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The crustal structure of the east Africa through earthquake seismology

Maguire, P. K. H. (1974) The crustal structure of the east Africa through earthquake seismology. Doctoral thesis, Durham University.

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First arrivals of local and regional earthquakes, recorded at the Kaptagat array station on the western flank of the Gregory Rift Valley in Kenya, have been analysed to determine the crustal structure westward from the Rift axis. Apparent velocities have been interpreted in terms of crustal velocities. Azimuth and epicentral distance of event has provided lateral and vertical control on crustal boundaries. Normal shield crust, underlain by normal Moho is concluded to exist on the western flank of the Rift Valley. From the satisfactory propagation of S(_n) from events originating around the western Rift, normal Moho is considered to exist across the East African Plateau. A massive mantle derived intrusion is concluded to have penetrated the crust to within approximately 8 km of the Rift floor. This intrusion reaches to within about 7 km of the Elgeyo escarpment, the major Rift Valley boundary fault immediately to the east of Kaptagat. In order to aid second arrival analysis, a synthetic seismogram programme based on short wavelength asymptotic theory for reflected and refracted waves has been written. A qualitative analysis of real and synthetic seismograms of events originating to the west of Kaptagat, suggests that the crustal structure is more complex than the simple two- layered model initially produced. It is considered that the structure beneath the Gregory Rift is more equivalent to that beneath ocean Rift Systems than that beneath continental Rifts. However, rather than being a direct extension of the "World Rift System, the Eastern Rift and associated Kenya dome should be considered as a single physical unft.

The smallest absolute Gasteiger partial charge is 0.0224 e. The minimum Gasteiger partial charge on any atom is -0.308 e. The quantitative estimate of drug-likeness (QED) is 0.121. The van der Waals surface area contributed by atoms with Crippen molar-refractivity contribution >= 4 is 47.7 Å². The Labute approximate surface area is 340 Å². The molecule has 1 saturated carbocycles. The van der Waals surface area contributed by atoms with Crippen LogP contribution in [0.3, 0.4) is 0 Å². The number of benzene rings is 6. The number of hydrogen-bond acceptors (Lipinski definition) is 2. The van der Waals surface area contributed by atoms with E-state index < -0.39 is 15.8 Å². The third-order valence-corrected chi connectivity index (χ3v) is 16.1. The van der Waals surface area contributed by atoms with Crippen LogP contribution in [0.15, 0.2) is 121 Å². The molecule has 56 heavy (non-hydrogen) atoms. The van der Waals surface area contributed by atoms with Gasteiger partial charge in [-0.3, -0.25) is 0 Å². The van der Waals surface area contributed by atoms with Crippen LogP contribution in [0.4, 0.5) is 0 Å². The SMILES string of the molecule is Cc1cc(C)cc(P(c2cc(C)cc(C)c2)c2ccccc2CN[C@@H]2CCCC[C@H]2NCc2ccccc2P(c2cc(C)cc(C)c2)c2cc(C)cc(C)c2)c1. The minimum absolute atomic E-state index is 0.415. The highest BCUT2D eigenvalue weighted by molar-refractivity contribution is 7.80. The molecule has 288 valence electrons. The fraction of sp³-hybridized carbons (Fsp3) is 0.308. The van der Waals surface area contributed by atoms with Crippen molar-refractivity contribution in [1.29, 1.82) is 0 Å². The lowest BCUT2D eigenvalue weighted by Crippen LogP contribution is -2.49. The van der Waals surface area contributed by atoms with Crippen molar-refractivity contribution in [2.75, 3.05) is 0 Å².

Item Type:Thesis (Doctoral)
Award:Doctor of Philosophy
Thesis Date:1974
Copyright:Copyright of this thesis is held by the author
Deposited On:14 Mar 2014 17:10

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